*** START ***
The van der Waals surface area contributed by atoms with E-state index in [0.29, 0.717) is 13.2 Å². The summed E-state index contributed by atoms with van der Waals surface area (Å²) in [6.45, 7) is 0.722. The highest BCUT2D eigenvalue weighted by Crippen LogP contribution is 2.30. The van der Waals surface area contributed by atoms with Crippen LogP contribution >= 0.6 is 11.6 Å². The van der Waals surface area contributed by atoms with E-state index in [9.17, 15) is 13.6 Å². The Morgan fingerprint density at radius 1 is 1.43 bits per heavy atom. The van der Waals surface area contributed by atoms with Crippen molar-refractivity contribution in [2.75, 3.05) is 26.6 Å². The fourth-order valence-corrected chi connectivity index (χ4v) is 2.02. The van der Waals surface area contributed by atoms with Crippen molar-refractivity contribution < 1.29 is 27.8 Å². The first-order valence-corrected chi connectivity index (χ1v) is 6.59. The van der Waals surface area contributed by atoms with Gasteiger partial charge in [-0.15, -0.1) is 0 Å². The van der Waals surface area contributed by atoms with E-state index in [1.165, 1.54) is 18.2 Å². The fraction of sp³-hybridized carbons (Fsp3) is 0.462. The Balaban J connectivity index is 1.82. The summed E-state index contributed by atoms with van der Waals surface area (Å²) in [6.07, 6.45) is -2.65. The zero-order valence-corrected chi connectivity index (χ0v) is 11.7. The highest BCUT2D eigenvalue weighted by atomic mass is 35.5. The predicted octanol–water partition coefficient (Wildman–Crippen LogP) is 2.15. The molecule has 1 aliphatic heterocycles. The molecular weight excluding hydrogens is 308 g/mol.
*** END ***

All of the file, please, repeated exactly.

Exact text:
The van der Waals surface area contributed by atoms with E-state index in [0.29, 0.717) is 13.2 Å². The summed E-state index contributed by atoms with van der Waals surface area (Å²) in [6.45, 7) is 0.722. The highest BCUT2D eigenvalue weighted by Crippen LogP contribution is 2.30. The van der Waals surface area contributed by atoms with Crippen LogP contribution >= 0.6 is 11.6 Å². The van der Waals surface area contributed by atoms with E-state index in [9.17, 15) is 13.6 Å². The Morgan fingerprint density at radius 1 is 1.43 bits per heavy atom. The van der Waals surface area contributed by atoms with Crippen molar-refractivity contribution in [2.75, 3.05) is 26.6 Å². The fourth-order valence-corrected chi connectivity index (χ4v) is 2.02. The van der Waals surface area contributed by atoms with Crippen molar-refractivity contribution < 1.29 is 27.8 Å². The first-order valence-corrected chi connectivity index (χ1v) is 6.59. The van der Waals surface area contributed by atoms with Gasteiger partial charge in [-0.15, -0.1) is 0 Å². The van der Waals surface area contributed by atoms with E-state index in [1.165, 1.54) is 18.2 Å². The fraction of sp³-hybridized carbons (Fsp3) is 0.462. The Balaban J connectivity index is 1.82. The summed E-state index contributed by atoms with van der Waals surface area (Å²) in [6.07, 6.45) is -2.65. The zero-order valence-corrected chi connectivity index (χ0v) is 11.7. The highest BCUT2D eigenvalue weighted by atomic mass is 35.5. The predicted octanol–water partition coefficient (Wildman–Crippen LogP) is 2.15. The molecule has 1 aliphatic heterocycles. The molecular weight excluding hydrogens is 308 g/mol.